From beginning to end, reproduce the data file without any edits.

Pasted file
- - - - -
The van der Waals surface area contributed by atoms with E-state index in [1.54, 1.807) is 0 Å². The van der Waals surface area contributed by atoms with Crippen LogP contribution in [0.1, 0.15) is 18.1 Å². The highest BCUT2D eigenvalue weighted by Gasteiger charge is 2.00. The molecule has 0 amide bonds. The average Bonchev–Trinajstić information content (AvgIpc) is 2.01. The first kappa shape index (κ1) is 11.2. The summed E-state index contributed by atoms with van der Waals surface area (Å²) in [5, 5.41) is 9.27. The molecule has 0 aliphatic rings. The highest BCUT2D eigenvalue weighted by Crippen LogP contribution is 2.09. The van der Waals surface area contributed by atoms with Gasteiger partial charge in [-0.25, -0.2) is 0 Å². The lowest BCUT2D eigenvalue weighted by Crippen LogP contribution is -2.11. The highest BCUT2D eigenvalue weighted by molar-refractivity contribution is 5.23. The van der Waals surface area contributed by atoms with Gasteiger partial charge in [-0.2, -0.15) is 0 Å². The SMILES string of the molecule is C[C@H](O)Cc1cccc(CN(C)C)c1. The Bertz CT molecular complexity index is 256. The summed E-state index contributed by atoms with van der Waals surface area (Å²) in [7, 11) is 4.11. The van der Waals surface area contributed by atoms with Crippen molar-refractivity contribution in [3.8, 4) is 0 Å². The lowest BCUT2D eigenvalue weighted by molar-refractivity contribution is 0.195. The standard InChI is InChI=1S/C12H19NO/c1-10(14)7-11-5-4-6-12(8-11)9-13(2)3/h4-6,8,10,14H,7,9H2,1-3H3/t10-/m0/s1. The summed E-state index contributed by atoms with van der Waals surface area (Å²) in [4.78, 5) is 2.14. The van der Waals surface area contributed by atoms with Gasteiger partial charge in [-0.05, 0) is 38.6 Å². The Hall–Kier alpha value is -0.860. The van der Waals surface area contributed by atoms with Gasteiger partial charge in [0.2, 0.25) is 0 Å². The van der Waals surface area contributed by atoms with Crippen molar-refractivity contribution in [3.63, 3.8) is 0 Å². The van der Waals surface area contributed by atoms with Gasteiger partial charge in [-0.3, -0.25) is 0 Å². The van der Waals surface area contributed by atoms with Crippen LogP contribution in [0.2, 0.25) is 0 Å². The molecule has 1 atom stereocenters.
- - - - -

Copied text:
The van der Waals surface area contributed by atoms with E-state index in [1.54, 1.807) is 0 Å². The van der Waals surface area contributed by atoms with Crippen LogP contribution in [0.1, 0.15) is 18.1 Å². The highest BCUT2D eigenvalue weighted by Gasteiger charge is 2.00. The molecule has 0 amide bonds. The average Bonchev–Trinajstić information content (AvgIpc) is 2.01. The first kappa shape index (κ1) is 11.2. The summed E-state index contributed by atoms with van der Waals surface area (Å²) in [5, 5.41) is 9.27. The molecule has 0 aliphatic rings. The highest BCUT2D eigenvalue weighted by Crippen LogP contribution is 2.09. The van der Waals surface area contributed by atoms with Gasteiger partial charge in [-0.25, -0.2) is 0 Å². The lowest BCUT2D eigenvalue weighted by Crippen LogP contribution is -2.11. The highest BCUT2D eigenvalue weighted by molar-refractivity contribution is 5.23. The van der Waals surface area contributed by atoms with Gasteiger partial charge in [-0.2, -0.15) is 0 Å². The SMILES string of the molecule is C[C@H](O)Cc1cccc(CN(C)C)c1. The Bertz CT molecular complexity index is 256. The summed E-state index contributed by atoms with van der Waals surface area (Å²) in [7, 11) is 4.11. The van der Waals surface area contributed by atoms with Crippen molar-refractivity contribution in [3.8, 4) is 0 Å². The lowest BCUT2D eigenvalue weighted by molar-refractivity contribution is 0.195. The standard InChI is InChI=1S/C12H19NO/c1-10(14)7-11-5-4-6-12(8-11)9-13(2)3/h4-6,8,10,14H,7,9H2,1-3H3/t10-/m0/s1. The summed E-state index contributed by atoms with van der Waals surface area (Å²) in [4.78, 5) is 2.14. The van der Waals surface area contributed by atoms with Gasteiger partial charge in [-0.05, 0) is 38.6 Å². The Hall–Kier alpha value is -0.860. The van der Waals surface area contributed by atoms with Gasteiger partial charge in [0.2, 0.25) is 0 Å². The van der Waals surface area contributed by atoms with Crippen molar-refractivity contribution in [3.63, 3.8) is 0 Å². The van der Waals surface area contributed by atoms with Gasteiger partial charge in [-0.3, -0.25) is 0 Å². The van der Waals surface area contributed by atoms with Crippen LogP contribution in [0.2, 0.25) is 0 Å². The molecule has 1 atom stereocenters.